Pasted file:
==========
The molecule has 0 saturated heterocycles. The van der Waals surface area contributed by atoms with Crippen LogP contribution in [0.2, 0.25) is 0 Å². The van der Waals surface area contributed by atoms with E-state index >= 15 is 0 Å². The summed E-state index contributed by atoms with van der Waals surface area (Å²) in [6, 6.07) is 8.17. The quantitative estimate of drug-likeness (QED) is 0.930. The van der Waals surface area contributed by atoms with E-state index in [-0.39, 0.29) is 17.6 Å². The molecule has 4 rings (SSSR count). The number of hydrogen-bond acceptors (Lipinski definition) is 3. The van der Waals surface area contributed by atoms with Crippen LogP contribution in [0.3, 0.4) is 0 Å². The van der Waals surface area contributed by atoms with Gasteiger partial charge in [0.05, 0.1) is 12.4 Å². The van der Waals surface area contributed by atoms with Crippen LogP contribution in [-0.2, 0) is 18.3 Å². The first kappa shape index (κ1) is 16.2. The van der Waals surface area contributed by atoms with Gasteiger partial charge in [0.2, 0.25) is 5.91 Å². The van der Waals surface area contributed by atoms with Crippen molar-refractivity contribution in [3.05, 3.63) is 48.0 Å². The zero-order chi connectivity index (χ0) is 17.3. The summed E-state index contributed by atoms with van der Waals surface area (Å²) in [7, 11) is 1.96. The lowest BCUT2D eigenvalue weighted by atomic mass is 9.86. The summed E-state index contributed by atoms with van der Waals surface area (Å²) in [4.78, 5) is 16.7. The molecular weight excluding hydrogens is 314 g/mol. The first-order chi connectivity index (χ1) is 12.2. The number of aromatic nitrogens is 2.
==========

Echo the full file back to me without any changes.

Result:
The molecule has 0 saturated heterocycles. The van der Waals surface area contributed by atoms with Crippen LogP contribution in [0.2, 0.25) is 0 Å². The van der Waals surface area contributed by atoms with E-state index >= 15 is 0 Å². The summed E-state index contributed by atoms with van der Waals surface area (Å²) in [6, 6.07) is 8.17. The quantitative estimate of drug-likeness (QED) is 0.930. The van der Waals surface area contributed by atoms with E-state index in [-0.39, 0.29) is 17.6 Å². The molecule has 4 rings (SSSR count). The number of hydrogen-bond acceptors (Lipinski definition) is 3. The van der Waals surface area contributed by atoms with Crippen LogP contribution in [0.3, 0.4) is 0 Å². The van der Waals surface area contributed by atoms with Gasteiger partial charge in [0.05, 0.1) is 12.4 Å². The van der Waals surface area contributed by atoms with Crippen LogP contribution in [-0.2, 0) is 18.3 Å². The first kappa shape index (κ1) is 16.2. The van der Waals surface area contributed by atoms with Gasteiger partial charge in [0.2, 0.25) is 5.91 Å². The van der Waals surface area contributed by atoms with Crippen molar-refractivity contribution in [3.05, 3.63) is 48.0 Å². The zero-order chi connectivity index (χ0) is 17.3. The summed E-state index contributed by atoms with van der Waals surface area (Å²) in [7, 11) is 1.96. The lowest BCUT2D eigenvalue weighted by atomic mass is 9.86. The summed E-state index contributed by atoms with van der Waals surface area (Å²) in [4.78, 5) is 16.7. The molecular weight excluding hydrogens is 314 g/mol. The first-order chi connectivity index (χ1) is 12.2. The number of aromatic nitrogens is 2.